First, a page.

Three more continue the hard sell, but manage to refrain from mentioning the name
A final point mentioning a recently-released study may be of interest to their target audience, but by this point it’s obvious where this item will be headed as well
If they’re this self-centered when they’re trying to woo you, what will their priorities be after you sign? This is a relatively successful firm, and the attitude they typify is also one of the reasons management consultants have a less than stellar reputation. This attitude is also what motivates many consultants to venture out to start their own firm. We believe our clients are our number one priority. Through service to them we hope to remove some of the tarnish on our profession, one client at a time.
To make our communications more effective, we need to shift our thinking from “What information do I need to convey?” to “What questions do I want my audience to ask?
Having lunch with a friend the other day, he mentioned the number of people he has been assigned to mentor recently at his Fortune 500 company. My friend is responsible. He travels frequently for his job, and makes a point of meeting with his mentees in person at least once a month. He takes his mentor responsibility seriously, and you can tell when he talks about it that he cares what happens to these people. Nonetheless, his company “assigned” his mentees to him the same way that many companies do now, sort of like an online dating service. “Oh, you went to the same college…”, or majored in the same subject, or take your pick of many factors. Like many online dating sites, they may look for matches in characteristcis, but that’s no guarantee the relationship will work. This WSJ article (subscription may be required) highlights the shift from the old mentor paradigm to the new one born of overworked executives often with little time or incentive to invest their time or reputation in the careers of others. Can it work? In my opinion it’s probably similar to arranged marriages. It can work, sometimes beautifully, but most often results are disappointing and everyone involved suffers.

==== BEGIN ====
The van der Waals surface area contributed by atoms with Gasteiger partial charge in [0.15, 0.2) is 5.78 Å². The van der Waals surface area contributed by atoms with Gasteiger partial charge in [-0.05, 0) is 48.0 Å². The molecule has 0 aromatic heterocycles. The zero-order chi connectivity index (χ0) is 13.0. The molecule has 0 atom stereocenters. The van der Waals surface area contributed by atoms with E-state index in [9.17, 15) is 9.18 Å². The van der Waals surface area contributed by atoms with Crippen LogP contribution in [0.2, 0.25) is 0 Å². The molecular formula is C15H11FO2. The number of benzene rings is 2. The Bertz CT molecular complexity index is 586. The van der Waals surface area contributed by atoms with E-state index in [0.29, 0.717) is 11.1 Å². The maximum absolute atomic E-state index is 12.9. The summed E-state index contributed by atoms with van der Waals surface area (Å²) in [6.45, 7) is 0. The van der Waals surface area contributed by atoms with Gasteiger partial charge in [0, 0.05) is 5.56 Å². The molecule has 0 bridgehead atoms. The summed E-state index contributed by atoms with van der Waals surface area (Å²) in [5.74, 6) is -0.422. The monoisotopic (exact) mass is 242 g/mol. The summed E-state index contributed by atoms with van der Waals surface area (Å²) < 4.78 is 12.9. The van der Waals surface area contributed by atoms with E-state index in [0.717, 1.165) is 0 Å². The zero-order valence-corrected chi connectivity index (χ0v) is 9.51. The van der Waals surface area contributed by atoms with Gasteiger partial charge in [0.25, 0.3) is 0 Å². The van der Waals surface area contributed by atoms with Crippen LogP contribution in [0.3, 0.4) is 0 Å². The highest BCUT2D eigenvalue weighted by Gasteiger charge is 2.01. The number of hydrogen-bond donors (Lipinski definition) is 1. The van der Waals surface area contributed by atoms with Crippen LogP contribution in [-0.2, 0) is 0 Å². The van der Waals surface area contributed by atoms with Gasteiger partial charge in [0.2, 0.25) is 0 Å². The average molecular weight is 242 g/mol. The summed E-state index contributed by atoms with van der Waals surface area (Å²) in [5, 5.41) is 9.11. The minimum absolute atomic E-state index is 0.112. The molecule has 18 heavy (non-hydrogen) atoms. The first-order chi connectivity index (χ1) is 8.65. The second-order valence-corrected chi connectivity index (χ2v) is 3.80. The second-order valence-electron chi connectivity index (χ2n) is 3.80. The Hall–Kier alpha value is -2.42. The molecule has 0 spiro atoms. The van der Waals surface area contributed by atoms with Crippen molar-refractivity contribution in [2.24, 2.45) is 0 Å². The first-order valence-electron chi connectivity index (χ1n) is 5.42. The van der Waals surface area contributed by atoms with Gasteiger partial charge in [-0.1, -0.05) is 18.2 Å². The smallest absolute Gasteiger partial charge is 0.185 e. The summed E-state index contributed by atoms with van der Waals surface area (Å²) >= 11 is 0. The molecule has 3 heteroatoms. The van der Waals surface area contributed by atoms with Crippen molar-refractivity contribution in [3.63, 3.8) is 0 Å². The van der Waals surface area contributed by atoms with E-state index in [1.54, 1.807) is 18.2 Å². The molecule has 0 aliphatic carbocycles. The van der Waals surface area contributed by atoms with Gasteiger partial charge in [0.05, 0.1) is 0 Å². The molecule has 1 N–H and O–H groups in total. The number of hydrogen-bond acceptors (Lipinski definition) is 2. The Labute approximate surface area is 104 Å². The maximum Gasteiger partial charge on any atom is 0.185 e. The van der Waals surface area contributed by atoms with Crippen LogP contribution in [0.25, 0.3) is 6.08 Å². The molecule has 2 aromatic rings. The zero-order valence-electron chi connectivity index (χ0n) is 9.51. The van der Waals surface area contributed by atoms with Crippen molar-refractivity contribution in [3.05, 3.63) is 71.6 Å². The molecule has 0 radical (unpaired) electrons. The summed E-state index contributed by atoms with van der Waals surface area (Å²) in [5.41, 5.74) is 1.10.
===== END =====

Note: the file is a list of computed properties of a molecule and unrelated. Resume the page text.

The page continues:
According to a synthesis of new research, effective leadership is as much about those who are being led as it is the leader. We need to perceive our leaders as “one of us”. This helps to explain variations in leadership attributes, including the born versus made debate. A leader’s power comes from framing perceptions in ways that support achieving desired goals, gaining the deeds and words of followers without need for reward or punishment. Is this research consistent with your experiences?
Fun Ads, But Will They Work? The quirky series of video ads for 1882 (Gauchos here), an herbal digestif in Argentina, is very entertaining and offbeat. Will they work though? Or will they suffer the fate of many Superbowl commercials, with people remembering the ads, but not what they’re for?
You know the old saying about lying with statistics? Well supress your amazement when reading here about organizations sometimes issuing press releases using genuine statistics to mislead and drive the profits of an industry segment, in this case those making money off of weddings. Mean, median, mode…who cares?
Ever had to grovel for the most basic things at the office, just so work will get done? This Cubicle Culture article takes a look at the little things that can send productivity and morale into a tailspin. If more managers paid attention to the informal networks of power, think what we could do without even touching ERP, supply chain optimization, or perhaps even the first sigma?